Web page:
Return to DANFS IndexImage of an anchorReturn to Naval Historical Center homepage
flag banner
Dictionary of American Naval Fighting Ships banner
DEPARTMENT OF THE NAVY -- NAVAL HISTORICAL CENTER
805 KIDDER BREESE SE -- WASHINGTON NAVY YARD
WASHINGTON DC 20374-5060

Petrel

 

A small long-winged sea bird which flies far from land.

 

V

 

(ASR–14: dp. 1,780; l. 251’4”; b. 42’; dr. 14’; s. 16.5 k.; cpl. 63; a. 2 3”; cl. Chanticleer)

 

The fifth Petrel, a submarine rescue ship laid down 26 February 1945, was built by Savannah Machine Foundry Co., Savannah, Ga.; launched 26 September 1945; sponsored by Mrs. Ellie Jeffreys; and commissioned at Savannah 24 September 1946, Lt. Dennis Hima in command.

 

After fitting out at Charleston and shakedown at Guantanamo and Panama Bays, Petrel returned to Charleston 18 December 1946. She sailed for New London 6 January 1947 to join SubRon 2, and operated out of that base for the next 3 years training and qualifying deep-sea divers and salvage crews, and escorting ships such as Piper and Cochino in tests.

 

Departing New London 23 January 1950, she steamed off Old Point Comfort, Va., where Missouri (BB–63) had run aground. Divers from Petrel surveyed and excavated around the bottom of the battleship, and on 1 February Petrel aided in the “big pull” that drew Missouri into deep water. After this operation, Petrel returned to New London 6 February but was reassigned to Key West 5 May.

 

Petrel continued training operations, with SubRon 4, at Key West throughout the 1950s, with occasional variations. She towed ex-German sub U–2513 off Dry Tortuga Flats in October 1950 to be sunk in firing exercises by destroyer Owens (DD–827). Exercises in 1952 included re-floating U–2513. In 1956, Petrel had a key role in freeing Nantahala, aground in Key West Channel.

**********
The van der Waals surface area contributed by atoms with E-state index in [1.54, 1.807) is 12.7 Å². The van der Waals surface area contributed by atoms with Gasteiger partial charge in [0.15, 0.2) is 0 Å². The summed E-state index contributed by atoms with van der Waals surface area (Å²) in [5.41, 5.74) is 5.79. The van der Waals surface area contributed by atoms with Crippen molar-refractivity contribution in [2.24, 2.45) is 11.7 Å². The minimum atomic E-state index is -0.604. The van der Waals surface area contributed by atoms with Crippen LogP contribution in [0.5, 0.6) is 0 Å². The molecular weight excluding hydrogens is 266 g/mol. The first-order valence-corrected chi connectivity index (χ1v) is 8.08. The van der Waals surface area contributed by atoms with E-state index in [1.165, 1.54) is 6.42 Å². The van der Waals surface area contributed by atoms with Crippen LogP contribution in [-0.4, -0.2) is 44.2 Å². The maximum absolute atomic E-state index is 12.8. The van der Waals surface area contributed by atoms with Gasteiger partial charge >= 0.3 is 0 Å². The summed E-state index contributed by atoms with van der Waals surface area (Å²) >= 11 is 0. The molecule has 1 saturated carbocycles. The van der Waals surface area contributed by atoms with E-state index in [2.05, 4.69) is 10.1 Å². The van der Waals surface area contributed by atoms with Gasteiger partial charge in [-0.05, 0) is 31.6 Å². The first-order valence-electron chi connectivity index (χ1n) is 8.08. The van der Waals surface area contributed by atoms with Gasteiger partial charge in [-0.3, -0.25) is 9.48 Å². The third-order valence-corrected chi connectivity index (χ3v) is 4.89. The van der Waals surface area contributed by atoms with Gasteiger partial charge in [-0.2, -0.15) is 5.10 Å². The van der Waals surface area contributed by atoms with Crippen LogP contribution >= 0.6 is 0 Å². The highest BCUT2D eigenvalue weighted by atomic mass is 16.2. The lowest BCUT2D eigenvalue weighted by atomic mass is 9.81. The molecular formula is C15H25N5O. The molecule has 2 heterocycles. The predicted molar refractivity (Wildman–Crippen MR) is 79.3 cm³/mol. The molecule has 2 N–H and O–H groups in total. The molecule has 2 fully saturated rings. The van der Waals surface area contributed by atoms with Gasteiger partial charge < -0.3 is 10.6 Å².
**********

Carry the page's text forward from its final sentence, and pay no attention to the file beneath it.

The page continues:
On 14 February 1958, Petrel received a distress call at Key West from Guavina (SSO–362), stranded in heavy seas off San Salvadore, Bahama Islands. Steaming to the area and off-loading some of Guavina’s oil cargo, Petrel towed the lightened sub to Key West. Petrel continued to operate along the Atlantic coast of the southern United States until sailing in the Spring of 1961 for the Mediterranean for exercises with SubDiv 41, 6th Fleet in June and operated off Portugal in salvage operations after a DC–8 passenger airplane crash. Petrel returned to Charleston 28 August for coastal operations until she again joined the 6th Fleet from January to May 1964. She departed Charleston 12 July for Hamilton, Bermuda, where she aided the Air Force in recovering wreckage and personnel from a 2-plane, mid-air collision. Highlights of subsequent coastal service included accompanying Von Steuben in sea trials in September, work with Sam Rayburn in April 1965, and duty at Guantanamo 28–30 September and during hurricane “Inez”.

 

Petrel departed New London 6 January 1966 for Holy Loch, Scotland, with YTB–780 in tow. On 17 January, an Air Force B–52, carrying 4 unarmed nuclear weapons, collided with a KB–135 off Palomares, Spain. Petrel was sent to the area to aid in salvage operations and had the delicate task of maintaining position over the bomb. The weapon was brought to the surface 7 April, by Alvin, placed on Petrel, and transferred to Cascade. Petrel then returned to Charleston.

 

Deployed to the Mediterranean again in 1968, Petrel searched for the lost Israeli submarine Dakar 26 January, and missing French submarine Minerve on the 30th. On 12 February, she helped salvage destroyer Bache (DD–470) at Rhodes, Greece. After return to Charleston in May, she joined in the search for missing submarine Scorpion the 27th, and retured to Charleston from the Azores 12 July. She continues operations with SubDiv 41 into 1970.